Filtergram: Mobile Photography Class at V3
I attended the V3 (Vision, Visibility and Voice) conference presented by the Los Angeles chapter of the Asian American Journalists Association held at the Japanese American National Museum in Little Tokyo last month. One of the events I was most interested in was Filtergram, the mobile photography class. Apartment Therapy‘s technology editor Gregory Han, The Desert Sun‘s multimedia editor Marilyn Chung and Tuesday Night Project’s Sean Miura who also volunteers at the JANM led the discussion. Besides hearing tips and getting the latest news on apps for your phones, we went on a jaunt through Little Tokyo taking pictures on our phones.
I realize that although I take decent photos on both my camera and phone, I really wanted to take better pictures on mobile. I know I take pictures differently on my phone and perhaps it’s because I’m trying to capture an entirely different feeling. Although I do take pictures of food on my phone for those quick Instagram pictures, I tend to take pictures of things that interest me that I want to share instantly with social media.
We learned about composition. Imagine everything to be on a grid. Handily, iPhone does have a grid feature though I hadn’t used it before. Now you don’t want everything centered because that’s not interesting. Instead, try to make the subject appear within the points of the grid. Or you can think of your picture in thirds and make sure your subject isn’t directly in the center.
Also, sometimes you may not want to look at things straight on but from above or below. Also, slightly sideways are different views that intrigue the viewer.
The main tip I learned was taking the pictures on your mobile and then processing (cropping, filters) them before sharing on social media. I tend to take pictures and share immediately. Often I use the camera on the Instagram app but I heard that wasn’t so great. These days I still mostly take it and post right away but for more thoughtful photos, I do “process” the photo.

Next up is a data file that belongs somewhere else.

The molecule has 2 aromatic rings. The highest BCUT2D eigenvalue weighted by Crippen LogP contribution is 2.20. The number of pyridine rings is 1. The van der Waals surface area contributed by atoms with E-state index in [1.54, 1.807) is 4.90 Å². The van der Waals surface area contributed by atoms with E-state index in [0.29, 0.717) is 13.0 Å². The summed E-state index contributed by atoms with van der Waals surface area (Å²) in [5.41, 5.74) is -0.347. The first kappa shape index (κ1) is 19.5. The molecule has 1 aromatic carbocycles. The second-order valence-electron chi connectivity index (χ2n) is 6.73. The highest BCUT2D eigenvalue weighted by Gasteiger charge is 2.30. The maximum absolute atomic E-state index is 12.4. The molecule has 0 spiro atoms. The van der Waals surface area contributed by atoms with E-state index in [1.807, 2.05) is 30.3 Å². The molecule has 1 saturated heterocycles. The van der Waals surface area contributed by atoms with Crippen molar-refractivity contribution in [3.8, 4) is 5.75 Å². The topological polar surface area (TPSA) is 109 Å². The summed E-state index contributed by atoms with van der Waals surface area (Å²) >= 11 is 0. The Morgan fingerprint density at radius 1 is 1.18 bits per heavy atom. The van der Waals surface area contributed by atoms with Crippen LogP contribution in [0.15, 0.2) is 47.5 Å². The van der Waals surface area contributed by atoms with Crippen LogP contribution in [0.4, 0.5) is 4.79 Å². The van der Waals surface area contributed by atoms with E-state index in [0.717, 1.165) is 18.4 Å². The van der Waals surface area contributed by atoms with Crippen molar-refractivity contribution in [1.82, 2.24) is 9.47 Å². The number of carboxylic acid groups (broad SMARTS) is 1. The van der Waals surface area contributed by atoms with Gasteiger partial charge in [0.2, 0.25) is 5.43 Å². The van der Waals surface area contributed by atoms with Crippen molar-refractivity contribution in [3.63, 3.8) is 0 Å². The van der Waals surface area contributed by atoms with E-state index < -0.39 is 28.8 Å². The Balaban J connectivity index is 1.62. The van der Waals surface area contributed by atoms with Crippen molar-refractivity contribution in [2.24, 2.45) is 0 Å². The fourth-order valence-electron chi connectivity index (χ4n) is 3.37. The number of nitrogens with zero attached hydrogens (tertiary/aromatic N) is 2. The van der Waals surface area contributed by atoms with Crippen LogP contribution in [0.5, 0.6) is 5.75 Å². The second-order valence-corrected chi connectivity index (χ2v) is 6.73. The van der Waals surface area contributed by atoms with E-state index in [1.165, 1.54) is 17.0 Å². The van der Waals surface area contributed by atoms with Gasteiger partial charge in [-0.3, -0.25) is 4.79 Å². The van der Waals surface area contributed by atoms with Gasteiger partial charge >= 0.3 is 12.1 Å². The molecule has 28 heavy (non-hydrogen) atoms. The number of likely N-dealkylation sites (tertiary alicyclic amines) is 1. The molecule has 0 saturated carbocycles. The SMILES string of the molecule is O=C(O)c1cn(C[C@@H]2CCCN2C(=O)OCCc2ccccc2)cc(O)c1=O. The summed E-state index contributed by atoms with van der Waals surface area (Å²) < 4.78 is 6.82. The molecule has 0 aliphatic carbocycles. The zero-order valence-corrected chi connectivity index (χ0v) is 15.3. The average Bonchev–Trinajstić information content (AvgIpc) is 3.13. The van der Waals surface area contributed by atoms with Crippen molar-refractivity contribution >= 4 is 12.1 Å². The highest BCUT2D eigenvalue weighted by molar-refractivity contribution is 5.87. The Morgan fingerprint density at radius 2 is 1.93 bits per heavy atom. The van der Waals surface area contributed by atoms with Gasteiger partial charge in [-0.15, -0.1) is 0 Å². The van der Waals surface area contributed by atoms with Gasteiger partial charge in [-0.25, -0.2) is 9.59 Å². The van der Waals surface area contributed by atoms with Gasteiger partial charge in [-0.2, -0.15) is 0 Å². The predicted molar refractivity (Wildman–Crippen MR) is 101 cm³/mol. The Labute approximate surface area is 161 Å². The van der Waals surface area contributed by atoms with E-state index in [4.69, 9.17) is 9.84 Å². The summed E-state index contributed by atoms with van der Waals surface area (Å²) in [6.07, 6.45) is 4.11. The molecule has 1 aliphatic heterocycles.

I learned a neat trick on the iPhone. You can hold your finger on the button and release when you want to take a photo. This way it’s more steady than just snapping the picture. Alternately, you can try holding your breath (seriously!) and take the picture as you exhale. By holding your breath, it automatically frames your body and holds you steady.
I have never liked tripods because I find them unwieldy and distracting which is why I generally take pictures on a point and shoot. But to hold steady, I have placed either my phone or camera on something else- and usually that’s a cup or glass I’m holding as well. We learned in class to hold your arms close to your body and make sure your elbows are tucked in. I tend to make sure my elbows are on a table if I’m leaning in for a shot.
Other tips included don’t take pictures in bright sunlight and feel free to take as many as possible. One thing I learned from an ex who is a film editor is to keep everything. You never know what you may find useful. Like I took this picture that I thought had too much of the ledge and not the garden below but later I found I liked that perspective– as if that’s what the kids see in the subsequent collage I put together.
Here are a couple of pictures I took from the day.
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© The Minty 2013